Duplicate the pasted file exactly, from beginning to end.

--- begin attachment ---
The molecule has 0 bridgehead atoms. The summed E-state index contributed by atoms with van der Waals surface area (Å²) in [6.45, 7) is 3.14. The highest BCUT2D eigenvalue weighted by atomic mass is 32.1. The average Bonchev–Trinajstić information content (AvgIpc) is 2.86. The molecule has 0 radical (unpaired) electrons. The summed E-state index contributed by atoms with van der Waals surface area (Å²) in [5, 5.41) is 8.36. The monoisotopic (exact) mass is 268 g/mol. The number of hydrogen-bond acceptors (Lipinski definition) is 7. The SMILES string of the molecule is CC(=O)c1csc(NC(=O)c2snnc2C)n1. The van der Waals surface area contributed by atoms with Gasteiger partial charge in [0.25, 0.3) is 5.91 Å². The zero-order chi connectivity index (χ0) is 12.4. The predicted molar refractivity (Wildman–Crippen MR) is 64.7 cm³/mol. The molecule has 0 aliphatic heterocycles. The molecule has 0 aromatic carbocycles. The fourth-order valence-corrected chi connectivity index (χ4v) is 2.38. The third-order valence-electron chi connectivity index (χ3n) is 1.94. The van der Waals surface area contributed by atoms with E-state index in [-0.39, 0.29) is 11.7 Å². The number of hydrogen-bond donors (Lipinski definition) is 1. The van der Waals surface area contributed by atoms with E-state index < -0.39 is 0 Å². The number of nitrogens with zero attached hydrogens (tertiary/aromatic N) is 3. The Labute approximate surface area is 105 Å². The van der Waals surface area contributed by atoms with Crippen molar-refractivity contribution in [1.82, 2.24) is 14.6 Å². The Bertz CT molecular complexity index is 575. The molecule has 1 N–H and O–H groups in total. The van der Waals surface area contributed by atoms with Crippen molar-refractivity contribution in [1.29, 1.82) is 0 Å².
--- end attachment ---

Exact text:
The molecule has 0 bridgehead atoms. The summed E-state index contributed by atoms with van der Waals surface area (Å²) in [6.45, 7) is 3.14. The highest BCUT2D eigenvalue weighted by atomic mass is 32.1. The average Bonchev–Trinajstić information content (AvgIpc) is 2.86. The molecule has 0 radical (unpaired) electrons. The summed E-state index contributed by atoms with van der Waals surface area (Å²) in [5, 5.41) is 8.36. The monoisotopic (exact) mass is 268 g/mol. The number of hydrogen-bond acceptors (Lipinski definition) is 7. The SMILES string of the molecule is CC(=O)c1csc(NC(=O)c2snnc2C)n1. The van der Waals surface area contributed by atoms with Gasteiger partial charge in [0.25, 0.3) is 5.91 Å². The zero-order chi connectivity index (χ0) is 12.4. The predicted molar refractivity (Wildman–Crippen MR) is 64.7 cm³/mol. The molecule has 0 aliphatic heterocycles. The molecule has 0 aromatic carbocycles. The fourth-order valence-corrected chi connectivity index (χ4v) is 2.38. The third-order valence-electron chi connectivity index (χ3n) is 1.94. The van der Waals surface area contributed by atoms with E-state index in [-0.39, 0.29) is 11.7 Å². The number of hydrogen-bond donors (Lipinski definition) is 1. The van der Waals surface area contributed by atoms with E-state index < -0.39 is 0 Å². The number of nitrogens with zero attached hydrogens (tertiary/aromatic N) is 3. The Labute approximate surface area is 105 Å². The van der Waals surface area contributed by atoms with Crippen molar-refractivity contribution in [1.82, 2.24) is 14.6 Å². The Bertz CT molecular complexity index is 575. The molecule has 1 N–H and O–H groups in total. The van der Waals surface area contributed by atoms with Crippen molar-refractivity contribution in [1.29, 1.82) is 0 Å².